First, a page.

January 20, 2016
Lindi Ortega is 35 years of age and hails from Toronto, Ontario. Now based in Nashville, Tennessee, her musical career can be traced back to the new millennium.
It has spawned six albums (if account is taken of her two earlier, independent releases), the most recent of which was Faded Gloryville.
Released last August to almost universal critical acclaim, Faded Gloryville was partly inspired by Scott Cooper’s 2009 film Crazy Heart in which Jeff Bridges plays a washed-up country singer in search of redemption.
Whilst any parallels between Lindi Ortega’s personal and professional life and Bridges’ character in the film would appear to be greatly overstated, both do appear to share the same central characteristics of unsentimental self-doubt and an impassioned belief just to carry on.
And it is to Faded Gloryville that Lindi Ortega first goes this evening.
Accompanied by her stellar three-piece band, she eases effortlessly into Run-Down Neighborhood before leading us all through an enthralling 85 minute set that not only spans 18 songs and a most diverse range of musical genres but also gives lie to her being perennially pigeonholed as a country artist.
The blood of 50s, 60s and 70s classic country – that of Hank Williams (who, coincidentally, features heavily on the Crazy Heart soundtrack), Kitty Wells, Patsy Cline, Loretta Lynn, Johnny Cash and Emmylou Harris – undoubtedly courses through Lindi Ortega’s veins.
And a number of her songs do feature those old thematic country staples of failed relationships and emotional desolation – the anguished Dying of Another Broken Heart and the lonesome swoon of Half Moon are cases in point – but for all of their wracked heartache and acute sense of loss, these are songs that are ultimately imbued with hope, spirit and fierce determination.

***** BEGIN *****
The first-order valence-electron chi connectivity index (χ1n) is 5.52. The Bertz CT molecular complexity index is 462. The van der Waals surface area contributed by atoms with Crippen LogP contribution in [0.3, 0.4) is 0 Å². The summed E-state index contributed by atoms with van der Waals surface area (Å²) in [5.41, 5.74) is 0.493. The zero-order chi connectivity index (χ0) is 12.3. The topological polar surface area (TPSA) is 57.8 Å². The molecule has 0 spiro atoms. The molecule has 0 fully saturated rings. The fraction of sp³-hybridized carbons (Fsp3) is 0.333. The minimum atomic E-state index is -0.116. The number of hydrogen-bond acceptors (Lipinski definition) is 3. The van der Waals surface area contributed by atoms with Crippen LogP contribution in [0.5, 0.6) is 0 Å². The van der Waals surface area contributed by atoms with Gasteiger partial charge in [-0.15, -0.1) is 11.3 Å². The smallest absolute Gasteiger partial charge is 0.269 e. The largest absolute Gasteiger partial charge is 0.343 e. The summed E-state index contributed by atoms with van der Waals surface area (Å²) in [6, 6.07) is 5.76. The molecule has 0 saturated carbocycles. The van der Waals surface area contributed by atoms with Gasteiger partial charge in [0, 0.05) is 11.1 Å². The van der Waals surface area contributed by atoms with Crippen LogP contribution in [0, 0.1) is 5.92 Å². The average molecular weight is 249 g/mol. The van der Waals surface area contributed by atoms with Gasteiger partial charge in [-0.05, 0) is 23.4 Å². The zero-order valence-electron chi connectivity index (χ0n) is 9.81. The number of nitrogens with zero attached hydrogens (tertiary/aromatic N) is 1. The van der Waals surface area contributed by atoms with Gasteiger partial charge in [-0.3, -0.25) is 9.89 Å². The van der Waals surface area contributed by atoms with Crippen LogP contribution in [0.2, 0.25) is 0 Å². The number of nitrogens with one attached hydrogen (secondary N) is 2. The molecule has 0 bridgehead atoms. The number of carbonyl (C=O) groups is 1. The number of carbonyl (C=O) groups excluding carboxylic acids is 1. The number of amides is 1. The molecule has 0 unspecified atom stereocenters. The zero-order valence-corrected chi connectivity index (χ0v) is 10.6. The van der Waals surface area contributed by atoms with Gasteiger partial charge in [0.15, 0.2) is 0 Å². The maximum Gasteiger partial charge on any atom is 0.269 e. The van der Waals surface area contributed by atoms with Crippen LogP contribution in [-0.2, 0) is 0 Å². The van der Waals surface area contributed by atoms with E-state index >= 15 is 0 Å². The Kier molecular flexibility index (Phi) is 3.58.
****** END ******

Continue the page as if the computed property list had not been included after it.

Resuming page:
Faded Gloryville proves that Lindi Ortega is much more than just a country musician, embracing as it does strong elements of the blues, rockabilly, RnB and soul.
Tonight Ortega confirms this musical versatility with the magnificent title track from that record – complete with a breath-taking bottleneck slide solo from regular live guitarist ‘Champagne’ James Robertson – the rattling rockabilly of Run Amuck and glorious, soulful readings of The Bee Gees’ To Love Somebody (a song that had originally been intended for Otis Redding) and the evening’s first encore, Sam Cooke’s Bring It On Home To Me.
Affirming her apparently innate ability to interpret the songs of others, Lindi Ortega also performs The Eagles’ Desperado.
A regular feature of her recent live shows, it is given an even greater poignancy by the death earlier this week of that band’s founding member, and the song’s co-writer Glenn Frey.
She signs off with another remarkable cover – slowing Johnny Cash’s ‘Ring of Fire’ right down into a beautiful bluesy dirge – thus ending an evening of stunning music ingrained with the most heightened sense of lived experience.